Building a leadership team is a skilled art. While stacking the team with people boasting the most impressive resumes is one strategy, it may not be the best one. Bringing together individuals with the most education or skills doesn’t necessarily mean they will be able to work together. A core component of a successful leadership team is one that is on the same page and cooperating as a unit.
A leadership team is often composed of chief executive officers, vice presidents, chief financial officers, and c-suite positions. Together, the leadership team is responsible for crafting the company’s mission and vision, setting goals, and implementing initiatives. These individuals manage teams and have a say in company-wide decisions.
Whether you’re just starting to build your leadership team or you already have a few key positions filled, keep reading. Here are three strategies to help build the leadership team of your dreams.
1. Set Your Vision Before Hiring
First, you need to set the overarching vision for the team. What is the purpose of your leadership team? How do you envision them working together for the company’s greater good? What gaps are missing in your current managerial team? It’s okay if you don’t know the answers to these questions just yet. You may need to dig into the core of the business a bit more to truly understand your needs.
This is where looking at performance analytics can be beneficial. This discipline measures key performance indicators (KPIs) and the subsequent returns of investment (ROI). The objective is to find ways to improve and optimize accordingly. With this model, you can identify the types of traits and characteristics that are likely to produce the best results for your leadership team.
Taking performance analytics into account during the interview and hiring process allows you to be more objective when interviewing candidates. Rather than going off of gut instinct, you can evaluate based on hard data and predictive modeling. With this, identify ways that you can seek high quality candidates with your identified traits in mind. These ideally should ladder up to the vision of your leadership team and how these leaders will work together to propel your business.
2. Define Roles and Responsibilities
A leadership team can easily start to step on each other’s toes. Leaders may think something is under their privy when another member of the team is working on it. This can quickly lead to confusion and internal conflict. To avoid this, you want to establish and define roles for every member of your executive team.
When looking at your team, pinpoint what specific tasks need to be accomplished. This can be anything from managing budgets and financial decisions to strategic planning. Ideally, one teammate is the lead or point person on these tasks. While everyone may participate in strategic planning, one person should be responsible for initiating the discussions. The more specific you are with defining roles, the more empowered the team will feel in their positions.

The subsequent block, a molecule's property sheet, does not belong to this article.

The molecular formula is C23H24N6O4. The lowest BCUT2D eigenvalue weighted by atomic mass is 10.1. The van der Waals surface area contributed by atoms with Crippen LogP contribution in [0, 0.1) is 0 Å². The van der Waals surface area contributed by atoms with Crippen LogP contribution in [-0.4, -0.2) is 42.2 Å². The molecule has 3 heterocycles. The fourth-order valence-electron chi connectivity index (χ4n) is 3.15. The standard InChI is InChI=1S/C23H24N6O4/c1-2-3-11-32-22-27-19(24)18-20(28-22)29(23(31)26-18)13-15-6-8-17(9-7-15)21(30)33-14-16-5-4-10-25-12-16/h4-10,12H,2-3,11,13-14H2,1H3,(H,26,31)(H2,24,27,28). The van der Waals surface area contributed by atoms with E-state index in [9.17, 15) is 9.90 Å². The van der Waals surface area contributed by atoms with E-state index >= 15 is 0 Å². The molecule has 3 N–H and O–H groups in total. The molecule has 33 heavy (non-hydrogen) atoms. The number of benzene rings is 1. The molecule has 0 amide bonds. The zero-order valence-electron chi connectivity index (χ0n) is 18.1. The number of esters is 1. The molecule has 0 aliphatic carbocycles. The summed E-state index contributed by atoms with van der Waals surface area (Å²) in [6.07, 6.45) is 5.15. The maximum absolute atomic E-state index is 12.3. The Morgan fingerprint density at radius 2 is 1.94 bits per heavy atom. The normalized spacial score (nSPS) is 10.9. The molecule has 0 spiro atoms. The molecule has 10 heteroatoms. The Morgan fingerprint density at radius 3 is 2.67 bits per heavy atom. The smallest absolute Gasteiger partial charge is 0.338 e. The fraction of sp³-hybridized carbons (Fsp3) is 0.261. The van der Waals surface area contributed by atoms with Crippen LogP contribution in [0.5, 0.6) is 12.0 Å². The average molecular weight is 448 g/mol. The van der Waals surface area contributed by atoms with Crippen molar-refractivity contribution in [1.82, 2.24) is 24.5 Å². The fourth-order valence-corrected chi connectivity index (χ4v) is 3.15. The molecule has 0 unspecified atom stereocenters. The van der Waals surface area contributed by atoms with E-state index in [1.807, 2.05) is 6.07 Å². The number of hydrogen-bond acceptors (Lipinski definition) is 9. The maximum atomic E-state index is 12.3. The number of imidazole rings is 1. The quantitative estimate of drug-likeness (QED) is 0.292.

To define roles efficiently, look at your team’s individual strengths. While some may be better strategic thinkers, others may be passionate about team growth and mentorship. And remember, as your company grows and your team expands, the assigned roles will likely expand too. Growing together as a leadership team means recognizing when old patterns are no longer working and pivoting when necessary.
3. Provide Education and Training
Leaders come to the table with a certain level of education and skills. Their prior experiences shaped who they are and how they interact in the workplace. They’ve likely managed multiple employees with various backgrounds and know how to get the most out of their team. Yet your leadership team is a new group, and it may be the first time some of these individuals are part of an executive team.
This is why providing professional development opportunities for your executive team as a whole is beneficial. It can also be a form of team building. There are numerous training options available today, ranging from in-person motivational speakers to online certificates. Attending conferences can also spark innovation and allow for further connection and engagement amongst the team.
When looking for training opportunities, ask the team what they would like to learn or improve upon. Getting their buy-in from the start ensures they will be interested in the subject matter. Set aside a chunk of time each month or quarter for education and training. It is a time commitment, but the reward is learning and growing together.
High-performing leadership teams are motivated, reliable, and collaborative. The members lean on each other for advice and expertise, all while navigating and overcoming various hurdles and setbacks. They have shared goals and are focused on positive outcomes for the company. Above all, employees remain their number one priority, and they are looking out for their best interests.
Keep in mind that the leadership team will ebb and flow based on the current business needs.
While financial planning may be a priority in Q4, employee growth may take precedence in the first half of the year. With this, certain members of the executive team will be spotlighted accordingly. The key is to allow them to shine, while also providing them with the support and resources they need to get the job done. Building your dream leadership team is a commitment, however the payoff is worthwhile when your business is succeeding and reaching new heights.